I want you to tell you a tale of two beavers. Two very ordinary wood-gnawing, water-splashing, dam-building beavers. If you need names to tell them apart, let’s call them Beaver Lou and Beaver Pierre.
Now don’t think I’m so dense I don’t know that beavers use to work together as a family, as a team. But for the sake of this particular story, let’s say that Lou and Pierre were solitary-working beavers, each working all by himself.
This was the time of the spring rains. The river banks grew green again. The water level was rising. The stream began to flow faster again. This was the right time for a Great Work!
So this morning, Beaver Lou and Beaver Pierre wobbled out of the water onto the shore, looking for Wood. They both found themselves a nice wood-promising spot, not very far from each other, and they each began gnawing the chips away.
They gnawed and gnawed and gnawed and the chips fell and fell, all morning and into the afternoon. They both worked very hard, like beavers need to do. Gnawing and gnawing and gnawing. They were not far apart: if one of them stopped for a moment to take a breath, he could hear the other one’s gnawing nearby.
But that afternoon, while Beaver Lou still kept gnawing away happily and enthusiastically, Beaver Pierre’s gnawing slowed down. In the end, Pierre stopped completely. He sat still and sighed.
He asked himself: “Why am I doing this? What’s the point?” He felt sadder and sadder, as if he himself was a totally pointless Beaver. A failure.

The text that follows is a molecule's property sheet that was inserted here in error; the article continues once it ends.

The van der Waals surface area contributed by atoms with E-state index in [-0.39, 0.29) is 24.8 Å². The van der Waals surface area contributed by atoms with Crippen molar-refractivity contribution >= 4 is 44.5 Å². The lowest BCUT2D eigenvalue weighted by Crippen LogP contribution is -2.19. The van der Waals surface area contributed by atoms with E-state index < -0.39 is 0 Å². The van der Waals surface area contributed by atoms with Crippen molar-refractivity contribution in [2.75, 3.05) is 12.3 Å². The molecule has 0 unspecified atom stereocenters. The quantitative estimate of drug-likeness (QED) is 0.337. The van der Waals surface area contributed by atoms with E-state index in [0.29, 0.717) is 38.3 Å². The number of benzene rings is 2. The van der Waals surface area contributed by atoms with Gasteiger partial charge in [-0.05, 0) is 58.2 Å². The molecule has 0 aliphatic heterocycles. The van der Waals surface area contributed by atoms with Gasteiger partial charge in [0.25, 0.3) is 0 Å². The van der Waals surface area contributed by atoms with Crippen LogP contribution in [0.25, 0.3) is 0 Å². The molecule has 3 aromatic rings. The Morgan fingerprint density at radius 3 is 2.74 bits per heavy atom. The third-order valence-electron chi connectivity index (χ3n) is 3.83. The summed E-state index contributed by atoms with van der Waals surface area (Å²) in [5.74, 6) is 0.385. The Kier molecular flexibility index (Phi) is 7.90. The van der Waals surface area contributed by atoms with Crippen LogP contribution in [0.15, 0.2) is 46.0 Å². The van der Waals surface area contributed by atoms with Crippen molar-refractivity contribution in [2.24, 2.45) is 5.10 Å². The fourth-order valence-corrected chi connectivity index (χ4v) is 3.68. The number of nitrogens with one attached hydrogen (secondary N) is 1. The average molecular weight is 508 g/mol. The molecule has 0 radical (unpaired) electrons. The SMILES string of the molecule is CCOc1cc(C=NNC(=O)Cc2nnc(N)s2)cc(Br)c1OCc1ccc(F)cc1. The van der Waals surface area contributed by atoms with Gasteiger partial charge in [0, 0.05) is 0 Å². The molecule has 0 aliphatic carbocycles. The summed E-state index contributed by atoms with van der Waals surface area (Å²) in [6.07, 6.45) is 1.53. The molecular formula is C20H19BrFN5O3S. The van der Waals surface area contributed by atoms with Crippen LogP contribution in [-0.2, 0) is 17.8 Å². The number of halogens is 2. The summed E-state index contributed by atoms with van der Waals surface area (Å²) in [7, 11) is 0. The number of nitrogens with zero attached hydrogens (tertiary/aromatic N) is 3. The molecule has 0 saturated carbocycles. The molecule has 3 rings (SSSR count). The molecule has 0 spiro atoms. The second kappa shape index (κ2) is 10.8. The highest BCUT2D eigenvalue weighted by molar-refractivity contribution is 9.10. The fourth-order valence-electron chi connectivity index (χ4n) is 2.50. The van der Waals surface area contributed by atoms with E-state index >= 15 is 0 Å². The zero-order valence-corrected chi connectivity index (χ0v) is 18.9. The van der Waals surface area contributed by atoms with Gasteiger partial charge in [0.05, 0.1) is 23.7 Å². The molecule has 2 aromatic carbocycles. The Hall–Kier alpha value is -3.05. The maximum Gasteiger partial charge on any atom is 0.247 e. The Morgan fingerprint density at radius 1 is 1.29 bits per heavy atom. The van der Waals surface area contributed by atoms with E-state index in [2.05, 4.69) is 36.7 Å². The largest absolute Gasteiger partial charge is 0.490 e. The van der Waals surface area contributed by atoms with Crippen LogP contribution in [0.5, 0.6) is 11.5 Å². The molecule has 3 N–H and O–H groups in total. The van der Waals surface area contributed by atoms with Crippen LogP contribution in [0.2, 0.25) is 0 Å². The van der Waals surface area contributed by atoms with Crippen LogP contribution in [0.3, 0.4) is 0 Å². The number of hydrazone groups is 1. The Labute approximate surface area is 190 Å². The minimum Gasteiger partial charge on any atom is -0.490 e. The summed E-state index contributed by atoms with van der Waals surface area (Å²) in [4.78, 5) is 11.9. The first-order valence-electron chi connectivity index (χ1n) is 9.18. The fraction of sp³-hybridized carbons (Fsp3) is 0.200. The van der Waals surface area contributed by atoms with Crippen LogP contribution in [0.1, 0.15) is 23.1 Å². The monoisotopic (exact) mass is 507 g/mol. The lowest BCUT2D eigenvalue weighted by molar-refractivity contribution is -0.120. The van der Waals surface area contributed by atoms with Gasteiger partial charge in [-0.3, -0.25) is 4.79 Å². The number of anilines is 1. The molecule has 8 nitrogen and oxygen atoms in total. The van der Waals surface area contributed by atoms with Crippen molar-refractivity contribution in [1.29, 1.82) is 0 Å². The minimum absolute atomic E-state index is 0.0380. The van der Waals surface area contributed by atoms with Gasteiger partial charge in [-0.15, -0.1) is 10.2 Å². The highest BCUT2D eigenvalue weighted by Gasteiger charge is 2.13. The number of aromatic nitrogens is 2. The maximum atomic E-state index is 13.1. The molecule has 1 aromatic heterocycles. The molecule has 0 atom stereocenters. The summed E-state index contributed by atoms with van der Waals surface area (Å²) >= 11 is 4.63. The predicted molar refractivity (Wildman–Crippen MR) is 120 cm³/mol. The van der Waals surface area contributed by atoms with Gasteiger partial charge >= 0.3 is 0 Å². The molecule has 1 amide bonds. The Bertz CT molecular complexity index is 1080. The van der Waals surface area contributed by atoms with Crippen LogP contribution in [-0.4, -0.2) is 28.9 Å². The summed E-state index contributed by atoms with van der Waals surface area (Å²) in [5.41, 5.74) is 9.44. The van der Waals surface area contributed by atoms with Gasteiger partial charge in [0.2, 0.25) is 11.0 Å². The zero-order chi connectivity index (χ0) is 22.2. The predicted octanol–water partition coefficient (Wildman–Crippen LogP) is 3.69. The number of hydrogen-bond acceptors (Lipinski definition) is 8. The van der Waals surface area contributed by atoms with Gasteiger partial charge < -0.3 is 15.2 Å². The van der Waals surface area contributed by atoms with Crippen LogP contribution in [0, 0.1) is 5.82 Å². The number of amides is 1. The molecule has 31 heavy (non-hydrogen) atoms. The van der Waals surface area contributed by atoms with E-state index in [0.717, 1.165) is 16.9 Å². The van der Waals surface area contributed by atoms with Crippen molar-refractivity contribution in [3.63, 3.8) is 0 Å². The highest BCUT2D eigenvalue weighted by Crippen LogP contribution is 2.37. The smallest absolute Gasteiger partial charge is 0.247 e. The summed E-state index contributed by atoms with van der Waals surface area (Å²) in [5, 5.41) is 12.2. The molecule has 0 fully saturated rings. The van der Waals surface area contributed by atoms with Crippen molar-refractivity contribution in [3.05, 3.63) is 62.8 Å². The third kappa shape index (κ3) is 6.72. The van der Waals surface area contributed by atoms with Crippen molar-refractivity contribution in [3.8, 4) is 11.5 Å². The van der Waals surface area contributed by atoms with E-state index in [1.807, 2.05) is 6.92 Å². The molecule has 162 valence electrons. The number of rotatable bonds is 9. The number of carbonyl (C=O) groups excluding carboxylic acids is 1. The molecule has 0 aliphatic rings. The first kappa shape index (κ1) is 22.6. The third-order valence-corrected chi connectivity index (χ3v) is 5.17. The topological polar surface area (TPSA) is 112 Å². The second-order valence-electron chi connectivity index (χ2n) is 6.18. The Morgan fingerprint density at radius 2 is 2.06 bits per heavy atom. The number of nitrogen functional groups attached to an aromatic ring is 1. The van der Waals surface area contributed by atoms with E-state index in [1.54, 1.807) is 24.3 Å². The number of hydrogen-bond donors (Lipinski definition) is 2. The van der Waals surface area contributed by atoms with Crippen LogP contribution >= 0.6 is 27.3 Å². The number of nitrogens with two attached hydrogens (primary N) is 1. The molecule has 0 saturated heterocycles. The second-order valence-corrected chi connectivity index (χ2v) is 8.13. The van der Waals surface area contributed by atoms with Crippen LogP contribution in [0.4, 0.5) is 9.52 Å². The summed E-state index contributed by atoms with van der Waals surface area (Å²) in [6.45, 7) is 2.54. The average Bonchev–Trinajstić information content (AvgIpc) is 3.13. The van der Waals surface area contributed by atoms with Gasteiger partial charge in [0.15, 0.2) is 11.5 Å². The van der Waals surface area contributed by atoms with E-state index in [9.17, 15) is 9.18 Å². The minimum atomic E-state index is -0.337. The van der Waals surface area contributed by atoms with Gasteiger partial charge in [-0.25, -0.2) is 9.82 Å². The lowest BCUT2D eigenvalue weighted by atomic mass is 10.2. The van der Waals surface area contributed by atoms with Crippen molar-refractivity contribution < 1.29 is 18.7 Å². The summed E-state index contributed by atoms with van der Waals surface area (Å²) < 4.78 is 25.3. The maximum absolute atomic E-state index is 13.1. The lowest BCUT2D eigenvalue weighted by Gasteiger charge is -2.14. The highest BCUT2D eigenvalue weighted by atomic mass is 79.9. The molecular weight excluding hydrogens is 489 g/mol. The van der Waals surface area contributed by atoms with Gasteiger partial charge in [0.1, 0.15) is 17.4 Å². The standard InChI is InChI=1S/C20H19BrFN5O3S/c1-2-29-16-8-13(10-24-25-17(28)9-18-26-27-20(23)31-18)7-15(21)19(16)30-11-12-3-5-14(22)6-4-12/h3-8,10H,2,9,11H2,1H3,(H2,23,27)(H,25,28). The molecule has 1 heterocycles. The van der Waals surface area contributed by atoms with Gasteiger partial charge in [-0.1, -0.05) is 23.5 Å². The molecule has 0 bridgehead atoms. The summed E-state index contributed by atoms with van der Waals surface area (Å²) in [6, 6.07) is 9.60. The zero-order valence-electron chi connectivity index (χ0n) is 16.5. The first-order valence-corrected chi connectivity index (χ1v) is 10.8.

Pierre looked at all those futile chips on the ground, and felt even worse, felt like a total loser. Should he stop and go home? What did it matter? Did anything matter at all?
Beaver Pierre was suffering from a sudden bout of depression.
He heard how not far away, just around the corner, his friend Lou was still enthusiastically gnawing and gnawing and gnawing away. Pierre suddenly felt very alone. He closed his eyes because the daylight suddenly was sharp and hurting.
He felt so tired and defeated. He wished he was not here but somewhere else. He wished he was asleep or something like that. He wished he had not been born as a Beaver. He wished he didn’t exist. Yes, Beaver Pierre now was very, very depressed.
– I don’t know the end of his story. When I myself walked past the traces of Lou and Pierre’s work, near the evening, both beavers had gone home. I hope that the beaver family managed to lift Pierre’s spirits from utter gloom and doom again. I hope there was a happy end.
But what had triggered that sudden bout of depression?
To show you, I took two photos.
Here is the spot where Happy Beaver Lou had been gnawing:
And here is the spot where Depressed Beaver Pierre had done his best:
Where on earth would I find music about beavers? After thorough and fruitless research, and some less desirable results, the very best I can come up with is this.
Near the town of Shidler, Oklahoma, runs a stream that is called Beaver Creek. In 1938 an abandoned power station near that creek was converted into a dance hall: the Big Beaver Night Club (admission 80 cents a couple). It soon became a success and was popular until in 1946 it burned to the ground, never to be rebuilt.
One of the most popular bands that performed at the Big Beaver Night Club was Bob Wills & His Texas Playboys. With Tubby Lewis on trumpet, they recorded a tune that was called Big Beaver after the nightclub. This record actually became a hit.
So, thanks to those nameless beavers who once built their dams in that nearby creek, here is the Bob Wills band with their 1940 dance hit Big Beaver:
• tip: You were supposed to figure out today’s tip for yourself. Hint: it has something to do with scaling your ambitions and activities in such a way that you avoid feelings of hopelessness, inadequacy or failure.
• note: I took these two photos today, when (pfff) shlepping myself through my obligatory daily anti-depression walk.